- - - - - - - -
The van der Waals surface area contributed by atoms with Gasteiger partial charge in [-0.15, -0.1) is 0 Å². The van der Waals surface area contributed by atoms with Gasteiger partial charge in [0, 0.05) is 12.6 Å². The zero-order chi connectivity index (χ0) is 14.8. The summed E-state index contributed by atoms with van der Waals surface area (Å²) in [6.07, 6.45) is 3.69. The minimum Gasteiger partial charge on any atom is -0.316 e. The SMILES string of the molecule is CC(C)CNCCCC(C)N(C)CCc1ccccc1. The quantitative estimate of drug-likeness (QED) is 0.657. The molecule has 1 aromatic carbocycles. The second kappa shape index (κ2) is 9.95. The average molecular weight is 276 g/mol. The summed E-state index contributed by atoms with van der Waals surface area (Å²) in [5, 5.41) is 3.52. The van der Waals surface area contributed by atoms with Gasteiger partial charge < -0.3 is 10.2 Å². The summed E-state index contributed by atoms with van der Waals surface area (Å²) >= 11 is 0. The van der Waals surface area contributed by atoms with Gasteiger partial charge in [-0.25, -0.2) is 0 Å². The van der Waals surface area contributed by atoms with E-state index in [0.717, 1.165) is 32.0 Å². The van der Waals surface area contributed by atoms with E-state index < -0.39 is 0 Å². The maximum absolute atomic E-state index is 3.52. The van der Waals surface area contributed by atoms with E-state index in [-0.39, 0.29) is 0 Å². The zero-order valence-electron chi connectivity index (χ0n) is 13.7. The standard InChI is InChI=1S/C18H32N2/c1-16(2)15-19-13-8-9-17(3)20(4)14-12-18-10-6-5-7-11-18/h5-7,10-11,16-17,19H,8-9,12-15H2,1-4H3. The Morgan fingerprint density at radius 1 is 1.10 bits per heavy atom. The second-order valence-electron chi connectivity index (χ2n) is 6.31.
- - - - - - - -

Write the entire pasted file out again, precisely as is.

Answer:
The van der Waals surface area contributed by atoms with Gasteiger partial charge in [-0.15, -0.1) is 0 Å². The van der Waals surface area contributed by atoms with Gasteiger partial charge in [0, 0.05) is 12.6 Å². The zero-order chi connectivity index (χ0) is 14.8. The summed E-state index contributed by atoms with van der Waals surface area (Å²) in [6.07, 6.45) is 3.69. The minimum Gasteiger partial charge on any atom is -0.316 e. The SMILES string of the molecule is CC(C)CNCCCC(C)N(C)CCc1ccccc1. The quantitative estimate of drug-likeness (QED) is 0.657. The molecule has 1 aromatic carbocycles. The second kappa shape index (κ2) is 9.95. The average molecular weight is 276 g/mol. The summed E-state index contributed by atoms with van der Waals surface area (Å²) in [5, 5.41) is 3.52. The van der Waals surface area contributed by atoms with Gasteiger partial charge < -0.3 is 10.2 Å². The summed E-state index contributed by atoms with van der Waals surface area (Å²) >= 11 is 0. The van der Waals surface area contributed by atoms with Gasteiger partial charge in [-0.25, -0.2) is 0 Å². The van der Waals surface area contributed by atoms with E-state index in [0.717, 1.165) is 32.0 Å². The van der Waals surface area contributed by atoms with E-state index < -0.39 is 0 Å². The maximum absolute atomic E-state index is 3.52. The van der Waals surface area contributed by atoms with E-state index in [-0.39, 0.29) is 0 Å². The zero-order valence-electron chi connectivity index (χ0n) is 13.7. The standard InChI is InChI=1S/C18H32N2/c1-16(2)15-19-13-8-9-17(3)20(4)14-12-18-10-6-5-7-11-18/h5-7,10-11,16-17,19H,8-9,12-15H2,1-4H3. The Morgan fingerprint density at radius 1 is 1.10 bits per heavy atom. The second-order valence-electron chi connectivity index (χ2n) is 6.31.